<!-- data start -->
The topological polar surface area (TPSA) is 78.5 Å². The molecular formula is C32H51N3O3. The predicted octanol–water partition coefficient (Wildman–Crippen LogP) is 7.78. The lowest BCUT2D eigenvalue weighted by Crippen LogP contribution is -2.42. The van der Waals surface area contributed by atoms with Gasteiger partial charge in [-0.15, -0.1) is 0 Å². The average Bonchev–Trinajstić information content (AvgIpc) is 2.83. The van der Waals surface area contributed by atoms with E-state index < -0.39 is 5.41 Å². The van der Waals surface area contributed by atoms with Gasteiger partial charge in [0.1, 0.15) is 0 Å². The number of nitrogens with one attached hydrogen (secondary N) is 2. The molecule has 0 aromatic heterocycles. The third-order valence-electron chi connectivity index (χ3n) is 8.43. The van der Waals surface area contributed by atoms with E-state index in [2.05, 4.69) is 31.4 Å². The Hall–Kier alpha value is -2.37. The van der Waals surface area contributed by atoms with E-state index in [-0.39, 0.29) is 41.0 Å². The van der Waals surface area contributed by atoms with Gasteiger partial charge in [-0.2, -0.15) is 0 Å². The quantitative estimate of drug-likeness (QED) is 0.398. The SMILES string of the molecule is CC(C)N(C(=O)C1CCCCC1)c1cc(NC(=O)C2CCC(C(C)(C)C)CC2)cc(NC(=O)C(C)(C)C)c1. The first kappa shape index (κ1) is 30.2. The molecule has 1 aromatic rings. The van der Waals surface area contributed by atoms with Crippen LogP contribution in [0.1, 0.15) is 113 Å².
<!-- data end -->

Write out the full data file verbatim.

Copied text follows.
The topological polar surface area (TPSA) is 78.5 Å². The molecular formula is C32H51N3O3. The predicted octanol–water partition coefficient (Wildman–Crippen LogP) is 7.78. The lowest BCUT2D eigenvalue weighted by Crippen LogP contribution is -2.42. The van der Waals surface area contributed by atoms with Gasteiger partial charge in [-0.15, -0.1) is 0 Å². The average Bonchev–Trinajstić information content (AvgIpc) is 2.83. The van der Waals surface area contributed by atoms with E-state index < -0.39 is 5.41 Å². The van der Waals surface area contributed by atoms with Gasteiger partial charge in [0.1, 0.15) is 0 Å². The number of nitrogens with one attached hydrogen (secondary N) is 2. The molecule has 0 aromatic heterocycles. The third-order valence-electron chi connectivity index (χ3n) is 8.43. The van der Waals surface area contributed by atoms with E-state index in [2.05, 4.69) is 31.4 Å². The Hall–Kier alpha value is -2.37. The van der Waals surface area contributed by atoms with E-state index in [-0.39, 0.29) is 41.0 Å². The van der Waals surface area contributed by atoms with Gasteiger partial charge in [-0.2, -0.15) is 0 Å². The quantitative estimate of drug-likeness (QED) is 0.398. The SMILES string of the molecule is CC(C)N(C(=O)C1CCCCC1)c1cc(NC(=O)C2CCC(C(C)(C)C)CC2)cc(NC(=O)C(C)(C)C)c1. The first kappa shape index (κ1) is 30.2. The molecule has 1 aromatic rings. The van der Waals surface area contributed by atoms with Crippen LogP contribution in [0.1, 0.15) is 113 Å².